Digital India – The Way Forward

“The world used to think we are a land of snake charmers and black magic. But our youth has surprised the world with its IT skills. I dream of a digital India. It was once said railways connects India. Today I say IT connects India.”

~ Narendra Modi, Prime Minister of India,
Independence Day Speech, 2014

What is Digital India?

Digital India is an initiative undertaken by the Government of India to integrate the government departments and the people of India. It aims at ensuring that the government services are made available to citizens electronically by reducing paperwork, increasing transparency, and also curbing corruption to an extent. The initiative also plans to connect rural areas with high-speed internet networks.

Vision of Digital India includes providing high speed internet connectivity to 250,000 Gram Panchayats, improve inter-operability, and promote digital literacy.

So, how will it affect me?

The Digital India initiative is said to bring in a change on how the common man connects to the government, healthcare, education and employment opportunities. What this means is that the government is taking initiatives to promote universal access to mobile connectivity and reform governance through technology; all of this while providing information for all and creating IT-related jobs. To give an idea, the government plans to create 400,000 public internet access points and create 17 million direct, and an additional 85 million indirect jobs by 2019.

To achieve the same, Government of India is also encouraging companies to manufacture their products in India. ‘Manufacturing Electronics’ is one of the nine pillars of Digital India. This is said to help bring down imports and boost local employment.

Image- – (9 pillars)

Digisol too, with its ‘Made In India’ products, is doing its bit to contribute to the Digital India campaign.

Going by the results of a recent FICCI-KPMG study, that hails India as the world’s fastest growing smartphone market and predicts a rapid growth in digital media, these visions set by the government seem to be well within reach.

Heading towards a digitally empowered India 

As per the World Bank report, a 10% increase in mobile and broadband penetration increases the per capita GDP by 0.81% and 1.38% respectively in developing countries.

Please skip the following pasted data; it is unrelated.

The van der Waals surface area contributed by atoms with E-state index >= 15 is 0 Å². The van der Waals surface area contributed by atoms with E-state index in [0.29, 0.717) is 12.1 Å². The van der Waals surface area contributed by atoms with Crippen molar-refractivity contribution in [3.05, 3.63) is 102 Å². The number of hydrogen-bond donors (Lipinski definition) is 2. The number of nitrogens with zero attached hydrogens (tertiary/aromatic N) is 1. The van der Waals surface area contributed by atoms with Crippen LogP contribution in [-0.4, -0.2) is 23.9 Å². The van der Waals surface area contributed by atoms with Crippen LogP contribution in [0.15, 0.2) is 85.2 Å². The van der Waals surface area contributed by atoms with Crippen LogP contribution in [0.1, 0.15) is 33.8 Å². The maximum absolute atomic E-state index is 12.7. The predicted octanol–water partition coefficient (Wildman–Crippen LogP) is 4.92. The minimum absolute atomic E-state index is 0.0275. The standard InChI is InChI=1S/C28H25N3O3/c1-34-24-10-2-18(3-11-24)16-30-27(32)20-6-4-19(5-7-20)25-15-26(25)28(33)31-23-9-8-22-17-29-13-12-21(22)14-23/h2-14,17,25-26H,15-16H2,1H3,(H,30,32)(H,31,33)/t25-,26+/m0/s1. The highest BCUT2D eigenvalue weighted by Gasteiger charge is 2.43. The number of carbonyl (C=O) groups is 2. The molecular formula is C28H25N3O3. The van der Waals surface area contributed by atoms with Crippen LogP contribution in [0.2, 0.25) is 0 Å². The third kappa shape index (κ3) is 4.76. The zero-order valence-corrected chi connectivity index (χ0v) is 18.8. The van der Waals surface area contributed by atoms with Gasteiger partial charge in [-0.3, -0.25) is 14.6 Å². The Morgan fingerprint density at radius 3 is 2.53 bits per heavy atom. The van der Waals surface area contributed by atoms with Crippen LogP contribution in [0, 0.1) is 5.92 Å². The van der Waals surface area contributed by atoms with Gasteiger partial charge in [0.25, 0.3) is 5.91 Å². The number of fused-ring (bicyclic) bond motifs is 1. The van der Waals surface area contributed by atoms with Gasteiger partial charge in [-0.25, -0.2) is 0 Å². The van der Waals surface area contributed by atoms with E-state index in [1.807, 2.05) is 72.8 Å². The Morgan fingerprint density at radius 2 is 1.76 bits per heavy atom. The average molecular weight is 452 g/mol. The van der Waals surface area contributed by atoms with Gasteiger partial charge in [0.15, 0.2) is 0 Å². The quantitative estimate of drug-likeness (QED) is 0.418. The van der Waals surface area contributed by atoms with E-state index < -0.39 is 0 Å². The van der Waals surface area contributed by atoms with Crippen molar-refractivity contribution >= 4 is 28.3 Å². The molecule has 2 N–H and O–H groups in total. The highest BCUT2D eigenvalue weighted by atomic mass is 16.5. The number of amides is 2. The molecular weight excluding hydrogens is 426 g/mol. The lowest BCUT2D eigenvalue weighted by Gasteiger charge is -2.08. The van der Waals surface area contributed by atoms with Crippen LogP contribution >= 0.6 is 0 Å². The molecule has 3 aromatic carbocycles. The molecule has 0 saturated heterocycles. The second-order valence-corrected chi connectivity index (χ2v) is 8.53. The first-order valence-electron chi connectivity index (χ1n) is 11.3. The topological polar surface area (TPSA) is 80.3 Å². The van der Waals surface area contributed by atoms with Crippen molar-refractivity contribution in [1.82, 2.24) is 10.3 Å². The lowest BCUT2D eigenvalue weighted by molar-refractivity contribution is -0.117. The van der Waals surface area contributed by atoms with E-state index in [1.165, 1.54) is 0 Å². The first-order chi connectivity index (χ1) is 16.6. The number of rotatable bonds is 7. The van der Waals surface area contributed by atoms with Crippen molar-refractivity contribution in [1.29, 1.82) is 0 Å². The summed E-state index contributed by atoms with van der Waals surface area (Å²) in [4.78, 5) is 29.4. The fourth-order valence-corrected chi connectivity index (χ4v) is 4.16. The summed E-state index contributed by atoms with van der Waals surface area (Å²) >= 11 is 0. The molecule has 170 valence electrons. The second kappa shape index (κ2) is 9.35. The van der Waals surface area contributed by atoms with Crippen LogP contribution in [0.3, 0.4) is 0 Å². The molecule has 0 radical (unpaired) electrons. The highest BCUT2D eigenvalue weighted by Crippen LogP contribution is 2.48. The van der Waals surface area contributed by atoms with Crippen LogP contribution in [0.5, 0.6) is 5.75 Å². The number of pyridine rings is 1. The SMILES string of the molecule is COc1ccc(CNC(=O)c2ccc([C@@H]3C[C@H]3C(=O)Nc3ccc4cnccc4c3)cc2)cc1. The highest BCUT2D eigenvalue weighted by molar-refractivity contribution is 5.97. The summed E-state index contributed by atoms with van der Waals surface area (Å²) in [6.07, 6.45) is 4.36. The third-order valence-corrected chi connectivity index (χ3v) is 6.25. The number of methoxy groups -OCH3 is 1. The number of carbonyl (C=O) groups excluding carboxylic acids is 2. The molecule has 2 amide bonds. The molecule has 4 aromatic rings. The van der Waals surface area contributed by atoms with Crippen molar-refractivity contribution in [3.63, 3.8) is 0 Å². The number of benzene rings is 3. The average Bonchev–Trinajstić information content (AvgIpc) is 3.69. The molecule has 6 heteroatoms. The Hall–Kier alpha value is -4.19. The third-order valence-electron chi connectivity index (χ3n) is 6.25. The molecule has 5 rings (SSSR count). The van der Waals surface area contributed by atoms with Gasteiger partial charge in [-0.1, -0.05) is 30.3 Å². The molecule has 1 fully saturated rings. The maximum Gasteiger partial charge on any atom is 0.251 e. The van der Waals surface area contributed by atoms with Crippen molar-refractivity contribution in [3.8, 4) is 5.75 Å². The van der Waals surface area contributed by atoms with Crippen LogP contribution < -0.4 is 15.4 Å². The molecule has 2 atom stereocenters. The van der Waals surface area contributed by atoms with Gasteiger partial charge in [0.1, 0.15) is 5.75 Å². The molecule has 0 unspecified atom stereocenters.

“Today, connecting digitally is an absolute necessity and not an option anymore,” states Ravi Gururaj, chairman, NASSCOM product council.

The digital business models are helping reach out to a wider audience, making the services affordable, easy and effective for the users. For example, entrepreneurial ventures such as BigBasket (grocery at home), Portea Medical (home healthcare), SuperProfs (online education), etc. are enabling inclusive growth by delivering high quality services to masses at low-cost.

So, what are the challenges for Digital India? 

A global study by McKinsey and Facebook finds that India has one billion people without Internet access. The report, titled ‘Offline and Falling Behind: Barriers to Internet Adoption’ has constructed an ‘Internet Barrier Index’ assessing the obstacles to Internet access in 25 countries. India finishes 20th on that list.

Even though the mobile data plans in India are among the cheapest in the world and the average retail price of smartphones are sharply declining, internet is out of reach of nearly 950 million Indians as even the cheapest of data plans are too expensive for a majority of the Indian population.Poor network coverage in villages adds to the already existing economic challenges.

The biggest challenge for the realization of Digital India campaign is the high level of cost involved. An approximate cost of implementing the initiative is 1.13 trillion (including ongoing and new schemes). It will also need the right leadership, commitment, and constant support of all government departments and people alike.

Prashant Singhal, Global Telecommunications Leader, EY, said, “Digital Bharat is the only growth engine which will have the potential to transform India into a knowledge led economy and society. It is thus imperative for us to overcome the current challenges and bridge the digital divide which would also act as a catalyst to the economic growth.”

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